The number of regulations on American banks has doubled since 2010, which means plenty of work for regulators in Washington but less time (and money) for banks to do the things they are supposed to be doing.
The culprit behind those growing piles of financial regulations is the Dodd-Frank Act, passed by Congress in response to the banking collapse that led into the so-called Great Recession.
Congress on Thursday took a step towards reducing those piles of regulations, as the House voted straight down party-lines to approve the Financial CHOICE Act. Though the bill is expected to face significant opposition in the Senate, its passage is the surest sign yet that Republicans are serious about rolling back Obama era regulations that force banks to spend more time (and money) dealing with government imperatives.
"This law may have had good intentions," said Speaker of the House Paul Ryan on Thursday, referring to the Dodd-Frank Act, "but its consequences have been dire." Republicans said the reforms contained in the Financial CHOICE Act would rein-in regulations that have made it harder for small banks to operate, while providing a better mechanism for unwinding large banks that become unstable.
Despite the rhetoric from both major parties in advance of Thursday's vote, the Financial CHOICE Act does not repeal Dodd-Frank and does not deregulate the financial sector. As Thomas Hogan, a professor of finance at Troy University, noted at The Hill, the bill actually leaves many Dodd-Frank provisions intact and puts "an emphasis on financial stability while trimming excessive regulations that have harmed consumers and business activities."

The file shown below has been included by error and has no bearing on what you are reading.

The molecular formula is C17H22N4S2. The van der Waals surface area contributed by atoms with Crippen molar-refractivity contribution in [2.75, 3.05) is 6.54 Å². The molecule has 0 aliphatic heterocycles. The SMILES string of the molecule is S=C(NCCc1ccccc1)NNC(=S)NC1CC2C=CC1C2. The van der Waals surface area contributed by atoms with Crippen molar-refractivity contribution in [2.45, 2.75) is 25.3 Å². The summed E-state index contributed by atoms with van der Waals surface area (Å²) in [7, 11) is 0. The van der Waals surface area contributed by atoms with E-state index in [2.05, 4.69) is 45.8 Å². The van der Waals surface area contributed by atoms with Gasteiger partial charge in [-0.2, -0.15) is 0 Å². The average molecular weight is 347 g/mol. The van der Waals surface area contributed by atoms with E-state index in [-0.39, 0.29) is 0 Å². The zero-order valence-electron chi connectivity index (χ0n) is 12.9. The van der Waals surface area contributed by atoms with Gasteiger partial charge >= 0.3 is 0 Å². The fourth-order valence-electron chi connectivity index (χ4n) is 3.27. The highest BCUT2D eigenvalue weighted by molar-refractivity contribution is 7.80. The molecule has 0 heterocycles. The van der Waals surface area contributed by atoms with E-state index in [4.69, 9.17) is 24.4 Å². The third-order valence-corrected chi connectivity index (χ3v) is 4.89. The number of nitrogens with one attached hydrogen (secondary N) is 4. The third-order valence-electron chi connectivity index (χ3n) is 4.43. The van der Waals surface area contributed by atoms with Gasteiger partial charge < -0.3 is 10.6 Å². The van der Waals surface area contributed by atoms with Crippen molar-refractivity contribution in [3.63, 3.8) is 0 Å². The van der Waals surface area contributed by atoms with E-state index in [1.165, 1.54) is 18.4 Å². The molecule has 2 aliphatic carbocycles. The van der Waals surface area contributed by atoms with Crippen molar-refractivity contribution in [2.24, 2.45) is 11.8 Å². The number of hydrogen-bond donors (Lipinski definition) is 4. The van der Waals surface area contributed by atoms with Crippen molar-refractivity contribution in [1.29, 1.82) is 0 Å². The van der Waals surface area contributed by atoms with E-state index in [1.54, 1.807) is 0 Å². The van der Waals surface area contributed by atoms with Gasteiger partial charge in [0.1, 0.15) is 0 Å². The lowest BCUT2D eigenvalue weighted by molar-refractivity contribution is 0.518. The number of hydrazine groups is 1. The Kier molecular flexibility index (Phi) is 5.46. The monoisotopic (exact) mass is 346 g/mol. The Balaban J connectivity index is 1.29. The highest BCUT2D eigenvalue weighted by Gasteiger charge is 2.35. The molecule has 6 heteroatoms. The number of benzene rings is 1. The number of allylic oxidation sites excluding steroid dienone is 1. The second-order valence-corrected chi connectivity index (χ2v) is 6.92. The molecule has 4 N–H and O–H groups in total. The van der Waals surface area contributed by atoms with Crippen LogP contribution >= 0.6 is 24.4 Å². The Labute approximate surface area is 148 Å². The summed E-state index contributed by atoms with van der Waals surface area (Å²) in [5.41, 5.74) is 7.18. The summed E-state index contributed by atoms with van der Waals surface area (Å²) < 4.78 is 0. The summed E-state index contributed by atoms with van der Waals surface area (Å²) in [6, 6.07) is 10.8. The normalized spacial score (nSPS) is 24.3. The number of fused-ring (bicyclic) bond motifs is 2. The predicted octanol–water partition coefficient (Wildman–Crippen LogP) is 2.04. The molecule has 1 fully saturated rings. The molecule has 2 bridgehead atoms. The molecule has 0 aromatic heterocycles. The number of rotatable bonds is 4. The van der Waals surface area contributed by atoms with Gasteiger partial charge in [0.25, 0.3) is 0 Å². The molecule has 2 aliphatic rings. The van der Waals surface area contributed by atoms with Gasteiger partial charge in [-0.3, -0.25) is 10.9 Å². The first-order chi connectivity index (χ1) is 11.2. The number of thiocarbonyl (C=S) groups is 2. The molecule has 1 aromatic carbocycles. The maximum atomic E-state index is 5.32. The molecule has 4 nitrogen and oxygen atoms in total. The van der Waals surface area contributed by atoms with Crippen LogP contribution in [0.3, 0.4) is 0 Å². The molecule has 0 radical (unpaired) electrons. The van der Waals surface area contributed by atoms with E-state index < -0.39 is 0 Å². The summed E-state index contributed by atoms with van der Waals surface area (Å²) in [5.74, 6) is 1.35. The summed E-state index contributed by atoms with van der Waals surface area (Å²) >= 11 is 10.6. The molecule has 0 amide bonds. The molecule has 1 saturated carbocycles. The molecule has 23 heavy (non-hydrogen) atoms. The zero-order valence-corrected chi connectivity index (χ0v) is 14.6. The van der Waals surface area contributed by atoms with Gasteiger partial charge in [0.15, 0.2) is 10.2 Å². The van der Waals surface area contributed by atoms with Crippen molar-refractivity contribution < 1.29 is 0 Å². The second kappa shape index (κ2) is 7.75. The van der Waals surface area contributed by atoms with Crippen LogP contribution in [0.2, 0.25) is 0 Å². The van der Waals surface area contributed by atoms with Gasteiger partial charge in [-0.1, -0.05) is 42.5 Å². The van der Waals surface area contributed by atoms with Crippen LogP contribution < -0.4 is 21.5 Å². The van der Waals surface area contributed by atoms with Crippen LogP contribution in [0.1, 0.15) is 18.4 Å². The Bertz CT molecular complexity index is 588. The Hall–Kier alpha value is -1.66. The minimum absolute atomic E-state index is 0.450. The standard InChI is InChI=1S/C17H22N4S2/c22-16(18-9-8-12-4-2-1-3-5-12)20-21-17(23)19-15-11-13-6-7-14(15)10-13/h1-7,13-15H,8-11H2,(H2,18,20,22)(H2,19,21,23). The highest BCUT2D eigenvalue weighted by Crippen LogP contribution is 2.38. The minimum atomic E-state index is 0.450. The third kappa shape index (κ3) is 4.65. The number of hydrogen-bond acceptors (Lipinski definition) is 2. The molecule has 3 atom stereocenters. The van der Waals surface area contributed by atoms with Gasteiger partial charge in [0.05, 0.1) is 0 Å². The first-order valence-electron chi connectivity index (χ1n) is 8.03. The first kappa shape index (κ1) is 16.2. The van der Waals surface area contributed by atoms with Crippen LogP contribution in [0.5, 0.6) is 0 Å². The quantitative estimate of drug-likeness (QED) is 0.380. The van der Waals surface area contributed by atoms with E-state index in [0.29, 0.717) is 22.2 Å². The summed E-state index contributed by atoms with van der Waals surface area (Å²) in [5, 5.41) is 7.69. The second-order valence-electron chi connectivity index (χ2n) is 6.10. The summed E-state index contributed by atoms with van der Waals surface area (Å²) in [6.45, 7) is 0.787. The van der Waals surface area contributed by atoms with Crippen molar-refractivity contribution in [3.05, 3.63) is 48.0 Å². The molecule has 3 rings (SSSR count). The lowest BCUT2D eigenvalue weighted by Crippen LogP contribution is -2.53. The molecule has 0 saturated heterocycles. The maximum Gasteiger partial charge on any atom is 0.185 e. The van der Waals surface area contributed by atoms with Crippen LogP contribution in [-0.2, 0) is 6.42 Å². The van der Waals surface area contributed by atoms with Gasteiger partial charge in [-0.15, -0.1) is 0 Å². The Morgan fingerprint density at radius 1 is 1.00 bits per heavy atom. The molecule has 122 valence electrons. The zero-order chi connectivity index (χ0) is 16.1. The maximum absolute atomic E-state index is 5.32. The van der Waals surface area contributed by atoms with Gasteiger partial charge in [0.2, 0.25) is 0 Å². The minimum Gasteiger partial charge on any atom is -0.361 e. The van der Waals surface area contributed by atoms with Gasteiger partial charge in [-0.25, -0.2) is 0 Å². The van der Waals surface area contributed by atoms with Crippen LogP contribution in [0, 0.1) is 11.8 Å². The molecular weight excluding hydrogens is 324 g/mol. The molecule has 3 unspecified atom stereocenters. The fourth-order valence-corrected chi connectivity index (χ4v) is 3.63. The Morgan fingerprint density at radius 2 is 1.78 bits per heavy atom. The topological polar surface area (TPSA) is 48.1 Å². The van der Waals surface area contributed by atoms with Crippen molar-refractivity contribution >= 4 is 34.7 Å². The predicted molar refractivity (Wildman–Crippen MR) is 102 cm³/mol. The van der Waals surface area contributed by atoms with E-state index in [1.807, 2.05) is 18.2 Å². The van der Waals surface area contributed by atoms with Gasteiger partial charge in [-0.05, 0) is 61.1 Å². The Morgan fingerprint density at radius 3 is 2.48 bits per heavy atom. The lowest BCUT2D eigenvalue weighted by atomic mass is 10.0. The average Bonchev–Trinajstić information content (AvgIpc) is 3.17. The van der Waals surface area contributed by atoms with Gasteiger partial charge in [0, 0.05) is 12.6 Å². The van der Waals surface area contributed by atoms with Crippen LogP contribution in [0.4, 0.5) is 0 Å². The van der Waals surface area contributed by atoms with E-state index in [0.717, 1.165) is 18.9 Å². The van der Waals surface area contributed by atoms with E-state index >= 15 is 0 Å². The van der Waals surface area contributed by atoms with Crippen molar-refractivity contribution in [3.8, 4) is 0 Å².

A major component of the House-passed bill would give small banks an escape from complying with the complex Dodd-Frank rules that attempt to stop banks from taking on too many risky investments. Though those rules are only necessary for larger banks, all financial institutions must abide by them. Under the Financial CHOICE Act, smaller banks would have the option of ignoring those rules if they maintain a larger reserve of cash as a backstop against bad investments.
Another key element of the bill would create a new chapter in the bankruptcy code to allow failing banks to be unwound through bankruptcy instead of relying on bailouts or government-imposed restructuring. Even though Dodd-Frank was passed, in part, to prevent future bailouts of banks deemed "too big to fail," the law may have created a regulatory environment that makes future bailouts more likely by giving the federal government a larger role to play.
Politically, though, the biggest change in the Financial CHOICE Act is the restructuring of the Consumer Financial Protection Bureau. As I wrote last week, the proposal would allow the president to remove the director of the CFPB at will, and would force the bureau to go through the congressional appropriations process (instead of getting its budget directly from the Federal Reserve). The bill also gives the CFPB a Senate-confirmed inspector general, requires cost-benefit analyses of CFPB regulatory proposals, and prevents the CFPB from collecting consumers' financial information without permission (something that it has a history of doing).
Democrats oppose the dismantling of Dodd-Frank and particularly dislike the idea of reining in the CFPB, setting up a potential battle in the Senate, where Republicans don't have enough votes to force the bill through without Democratic support—though some elements of the bill could be passed with a simple majority through the reconciliation process. During debate in the House, Democrats indicated support for some parts of the bill, which provides a potential way forward for some, but likely not all, of the Financial Choice Act.
Still, Thursday's vote is a sign that—even with controversy swirling around Washington and distractions aplenty—Republicans in Congress are serious about sweeping aside regulations.